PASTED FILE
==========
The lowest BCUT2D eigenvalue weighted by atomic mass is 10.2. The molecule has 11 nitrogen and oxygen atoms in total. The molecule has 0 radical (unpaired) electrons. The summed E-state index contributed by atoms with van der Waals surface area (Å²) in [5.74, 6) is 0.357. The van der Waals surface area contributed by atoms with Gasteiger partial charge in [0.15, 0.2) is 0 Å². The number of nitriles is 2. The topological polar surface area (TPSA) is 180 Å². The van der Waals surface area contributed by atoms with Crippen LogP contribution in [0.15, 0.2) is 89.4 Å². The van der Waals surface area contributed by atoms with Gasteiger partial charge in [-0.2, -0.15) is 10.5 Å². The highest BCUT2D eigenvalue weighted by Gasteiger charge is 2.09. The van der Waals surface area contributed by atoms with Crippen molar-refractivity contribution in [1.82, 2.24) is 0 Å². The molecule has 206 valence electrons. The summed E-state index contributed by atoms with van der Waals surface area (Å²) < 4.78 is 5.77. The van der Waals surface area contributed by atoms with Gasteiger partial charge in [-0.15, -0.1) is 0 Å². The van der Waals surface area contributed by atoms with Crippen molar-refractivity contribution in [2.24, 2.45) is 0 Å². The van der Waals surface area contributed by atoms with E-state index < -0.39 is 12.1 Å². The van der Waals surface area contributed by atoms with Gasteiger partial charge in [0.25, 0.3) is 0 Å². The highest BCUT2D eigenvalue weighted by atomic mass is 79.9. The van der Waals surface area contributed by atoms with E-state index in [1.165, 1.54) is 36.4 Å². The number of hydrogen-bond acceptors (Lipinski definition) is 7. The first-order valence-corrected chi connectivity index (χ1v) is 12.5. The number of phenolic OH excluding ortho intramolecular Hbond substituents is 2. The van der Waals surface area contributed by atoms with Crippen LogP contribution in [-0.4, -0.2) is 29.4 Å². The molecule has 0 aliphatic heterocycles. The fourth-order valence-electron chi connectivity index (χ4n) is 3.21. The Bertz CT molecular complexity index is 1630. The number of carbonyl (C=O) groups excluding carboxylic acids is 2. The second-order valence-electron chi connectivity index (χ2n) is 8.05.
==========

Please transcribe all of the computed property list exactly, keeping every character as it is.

The lowest BCUT2D eigenvalue weighted by atomic mass is 10.2. The molecule has 11 nitrogen and oxygen atoms in total. The molecule has 0 radical (unpaired) electrons. The summed E-state index contributed by atoms with van der Waals surface area (Å²) in [5.74, 6) is 0.357. The van der Waals surface area contributed by atoms with Gasteiger partial charge in [0.15, 0.2) is 0 Å². The number of nitriles is 2. The topological polar surface area (TPSA) is 180 Å². The van der Waals surface area contributed by atoms with Crippen LogP contribution in [0.15, 0.2) is 89.4 Å². The van der Waals surface area contributed by atoms with Gasteiger partial charge in [-0.2, -0.15) is 10.5 Å². The highest BCUT2D eigenvalue weighted by Gasteiger charge is 2.09. The van der Waals surface area contributed by atoms with Crippen molar-refractivity contribution in [1.82, 2.24) is 0 Å². The molecule has 206 valence electrons. The summed E-state index contributed by atoms with van der Waals surface area (Å²) < 4.78 is 5.77. The van der Waals surface area contributed by atoms with Gasteiger partial charge in [-0.15, -0.1) is 0 Å². The van der Waals surface area contributed by atoms with Crippen molar-refractivity contribution in [2.24, 2.45) is 0 Å². The van der Waals surface area contributed by atoms with E-state index < -0.39 is 12.1 Å². The van der Waals surface area contributed by atoms with Gasteiger partial charge in [0.25, 0.3) is 0 Å². The highest BCUT2D eigenvalue weighted by atomic mass is 79.9. The van der Waals surface area contributed by atoms with E-state index in [1.165, 1.54) is 36.4 Å². The number of hydrogen-bond acceptors (Lipinski definition) is 7. The first-order valence-corrected chi connectivity index (χ1v) is 12.5. The number of phenolic OH excluding ortho intramolecular Hbond substituents is 2. The van der Waals surface area contributed by atoms with Crippen LogP contribution in [-0.4, -0.2) is 29.4 Å². The molecule has 0 aliphatic heterocycles. The fourth-order valence-electron chi connectivity index (χ4n) is 3.21. The Bertz CT molecular complexity index is 1630. The number of carbonyl (C=O) groups excluding carboxylic acids is 2. The second-order valence-electron chi connectivity index (χ2n) is 8.05.